Day 101 of the Invasion of Ukraine: Russian Forces Pushed Back East, Putin wants the Ports Demined

World » UKRAINE | June 4, 2022, Saturday // 14:09
Bulgaria: Day 101 of the Invasion of Ukraine: Russian Forces Pushed Back East, Putin wants the Ports Demined President of the African Union Macky Sall (left) and Russian President Vladimir Putin (right) @BNR

Here are the highlights of events related to the war in Ukraine over the past 24 hours:

Ukraine: Russian forces have been pushed east

Russian artillery struck Ukraine's eastern Donbas with fierce fighting around the city of Sievierodonetsk, but the local governor said there had been some progress in repelling the invading forces. Ukrainian troops continue to resist a complete takeover of the city. "They didn't take it completely," said Luhansk Oblast Governor Sergei Gaidai, who said the invading forces had been pushed out by 20 percent. "As soon as we get a lot of Western long-range weapons, we'll push their artillery back ... and then the Russian infantry will flee."

Ukrainian troops still hold an industrial zone in Sievierodonetsk, Gaidai said, a scenario reminiscent of Mariupol, where the steel plant was the last stronghold of resistance in the port city. The situation in Lysychansk, the twin city of Sievierodonetsk on the other side of the local river, seems increasingly worrying. About 60% of infrastructure and housing have been destroyed, and internet, mobile networks and gas services have been cut off, Mayor Alexander Zaika said. In the town of Slavyansk, about 80km south of Sievierodonetsk, the mayor called on residents to evacuate due to heavy bombing. Water and electricity have been cut off. "The situation is getting worse," student Gulnara Evgaripova told AFP as she boarded a minibus to leave the city. Paramedic Ekaterina Perednenko added: "I'm afraid there will be nothing to return to."

Kyiv keeps in touch with captured Azovstal fighters

Ukrainian intelligence services have been in contact with Ukrainian defense fighters at the Azovstal metallurgical complex in Mariupol, who were detained by Russian forces after Kyiv ended resistance to save their lives, a Ukrainian official said.

Thanks to Ukrainian intelligence, we are learning about the conditions in the place of their detention, the food situation and the possibilities for their release”, said Ukrainian Interior Minister Denys Monastyrsky in a television broadcast.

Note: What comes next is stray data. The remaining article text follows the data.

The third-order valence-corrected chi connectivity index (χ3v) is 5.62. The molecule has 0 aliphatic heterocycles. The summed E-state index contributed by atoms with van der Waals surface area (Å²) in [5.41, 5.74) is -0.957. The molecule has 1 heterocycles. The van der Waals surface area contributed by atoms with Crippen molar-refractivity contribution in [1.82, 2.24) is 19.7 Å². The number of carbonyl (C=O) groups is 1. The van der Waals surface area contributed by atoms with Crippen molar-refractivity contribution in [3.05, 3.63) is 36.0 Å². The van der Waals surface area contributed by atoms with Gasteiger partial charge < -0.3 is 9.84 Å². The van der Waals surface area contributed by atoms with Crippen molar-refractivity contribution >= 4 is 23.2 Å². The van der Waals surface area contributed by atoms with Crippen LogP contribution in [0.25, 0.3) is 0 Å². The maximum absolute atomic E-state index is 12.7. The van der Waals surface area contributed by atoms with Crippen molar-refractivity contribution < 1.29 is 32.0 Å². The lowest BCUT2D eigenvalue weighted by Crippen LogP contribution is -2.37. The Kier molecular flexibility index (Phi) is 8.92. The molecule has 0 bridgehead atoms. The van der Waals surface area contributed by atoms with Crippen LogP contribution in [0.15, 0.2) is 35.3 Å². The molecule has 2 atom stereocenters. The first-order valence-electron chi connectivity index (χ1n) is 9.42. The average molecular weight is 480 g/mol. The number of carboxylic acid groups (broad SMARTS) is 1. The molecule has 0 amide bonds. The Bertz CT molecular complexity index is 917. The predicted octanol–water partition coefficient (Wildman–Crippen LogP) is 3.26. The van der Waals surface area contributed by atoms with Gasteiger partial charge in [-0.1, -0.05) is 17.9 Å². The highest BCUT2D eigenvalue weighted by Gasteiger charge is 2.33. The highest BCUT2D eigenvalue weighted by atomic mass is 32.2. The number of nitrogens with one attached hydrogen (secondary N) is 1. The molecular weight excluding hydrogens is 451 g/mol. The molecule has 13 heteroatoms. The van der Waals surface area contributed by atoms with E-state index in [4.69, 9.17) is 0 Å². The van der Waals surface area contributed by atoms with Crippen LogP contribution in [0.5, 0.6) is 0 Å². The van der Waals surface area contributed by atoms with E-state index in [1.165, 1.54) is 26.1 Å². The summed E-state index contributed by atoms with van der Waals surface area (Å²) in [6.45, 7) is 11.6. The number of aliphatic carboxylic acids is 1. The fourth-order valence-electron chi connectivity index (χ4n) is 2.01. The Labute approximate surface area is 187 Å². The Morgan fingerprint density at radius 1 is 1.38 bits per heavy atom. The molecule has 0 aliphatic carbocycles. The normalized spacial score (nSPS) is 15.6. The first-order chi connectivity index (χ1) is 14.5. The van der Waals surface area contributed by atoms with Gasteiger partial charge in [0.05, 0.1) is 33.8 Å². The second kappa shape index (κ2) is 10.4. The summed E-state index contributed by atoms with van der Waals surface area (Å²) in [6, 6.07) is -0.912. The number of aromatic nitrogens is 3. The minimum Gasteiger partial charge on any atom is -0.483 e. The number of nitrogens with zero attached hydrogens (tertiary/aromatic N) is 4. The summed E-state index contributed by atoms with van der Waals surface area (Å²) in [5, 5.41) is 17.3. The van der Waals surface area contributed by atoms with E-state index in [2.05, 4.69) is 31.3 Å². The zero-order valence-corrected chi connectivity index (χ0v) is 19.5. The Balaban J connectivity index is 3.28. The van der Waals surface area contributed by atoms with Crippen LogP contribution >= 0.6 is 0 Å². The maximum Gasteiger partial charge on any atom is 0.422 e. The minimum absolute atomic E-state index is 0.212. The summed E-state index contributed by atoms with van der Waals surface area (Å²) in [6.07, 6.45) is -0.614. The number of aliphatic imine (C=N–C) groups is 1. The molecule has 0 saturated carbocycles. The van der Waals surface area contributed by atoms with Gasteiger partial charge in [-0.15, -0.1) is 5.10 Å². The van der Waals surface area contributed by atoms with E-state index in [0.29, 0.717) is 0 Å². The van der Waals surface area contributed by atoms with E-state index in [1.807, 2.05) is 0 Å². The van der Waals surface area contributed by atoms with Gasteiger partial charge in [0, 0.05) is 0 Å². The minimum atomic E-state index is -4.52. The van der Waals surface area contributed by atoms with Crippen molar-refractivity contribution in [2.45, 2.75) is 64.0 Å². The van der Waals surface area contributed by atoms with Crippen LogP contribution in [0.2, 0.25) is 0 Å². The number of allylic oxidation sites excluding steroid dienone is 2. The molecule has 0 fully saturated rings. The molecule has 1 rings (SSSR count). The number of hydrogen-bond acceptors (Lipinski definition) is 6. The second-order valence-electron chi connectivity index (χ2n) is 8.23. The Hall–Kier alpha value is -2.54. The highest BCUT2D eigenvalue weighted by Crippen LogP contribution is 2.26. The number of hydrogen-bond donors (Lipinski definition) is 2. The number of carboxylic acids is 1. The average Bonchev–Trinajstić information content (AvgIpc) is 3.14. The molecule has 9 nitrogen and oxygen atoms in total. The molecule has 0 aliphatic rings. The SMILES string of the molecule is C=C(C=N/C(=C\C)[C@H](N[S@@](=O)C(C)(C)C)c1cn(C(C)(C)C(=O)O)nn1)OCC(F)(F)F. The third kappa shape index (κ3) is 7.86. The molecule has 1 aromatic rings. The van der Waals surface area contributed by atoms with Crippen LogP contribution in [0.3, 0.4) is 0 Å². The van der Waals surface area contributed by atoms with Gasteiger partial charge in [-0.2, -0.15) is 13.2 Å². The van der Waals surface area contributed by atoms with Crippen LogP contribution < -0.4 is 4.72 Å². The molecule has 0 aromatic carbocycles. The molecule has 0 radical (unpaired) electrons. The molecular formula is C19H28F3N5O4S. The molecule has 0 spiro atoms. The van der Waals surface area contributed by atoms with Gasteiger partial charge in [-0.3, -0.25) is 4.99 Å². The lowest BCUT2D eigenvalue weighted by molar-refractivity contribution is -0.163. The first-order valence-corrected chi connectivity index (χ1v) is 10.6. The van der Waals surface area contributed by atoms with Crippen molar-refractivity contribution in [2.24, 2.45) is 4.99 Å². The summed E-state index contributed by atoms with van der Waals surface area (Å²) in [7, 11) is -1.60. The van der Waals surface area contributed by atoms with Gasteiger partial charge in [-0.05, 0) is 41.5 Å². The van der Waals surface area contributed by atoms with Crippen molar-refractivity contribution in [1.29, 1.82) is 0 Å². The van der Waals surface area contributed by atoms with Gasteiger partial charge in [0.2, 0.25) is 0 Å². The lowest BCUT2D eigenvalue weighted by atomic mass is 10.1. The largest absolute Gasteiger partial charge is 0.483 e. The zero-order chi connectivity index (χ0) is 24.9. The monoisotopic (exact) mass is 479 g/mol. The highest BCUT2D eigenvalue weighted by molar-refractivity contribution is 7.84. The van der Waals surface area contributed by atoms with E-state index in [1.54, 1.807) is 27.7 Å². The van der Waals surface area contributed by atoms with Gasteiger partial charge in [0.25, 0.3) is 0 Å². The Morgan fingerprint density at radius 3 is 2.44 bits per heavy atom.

"We know that they will all return here to Kyiv, and we are doing everything we can to achieve that," Monastyrsky assured.

Last month, Moscow said nearly 2,000 Ukrainian fighters had surrendered after months of stubbornly defending their positions amid the devastation in Mariupol.

Ukrainian authorities are seeking to negotiate their release through a prisoner-of-war agreement.

However, according to the Kremlin, Ukrainian soldiers will be tried according to the requirements of international law.

Putin called on Kyiv to demine Ukrainian-controlled ports

Amid fears of a global food crisis, Russian President Vladimir Putin has said there is no problem with grain exports from Ukraine.

He called on the Kyiv authorities to clear the ports they control and assured that Russia would not take advantage of the situation to attack Ukraine by sea.

In an interview with Russia 1, the Russian president called the accusations against his country of the food crisis "an attempt to transfer the problem from a sick head to a healthy one."

"The unfavorable situation on the world food market began to arise not yesterday and not even after the start of Russia's special military operation in Donbas and Ukraine. It began to emerge in February 2020 in the process of combating the effects of the coronavirus pandemic."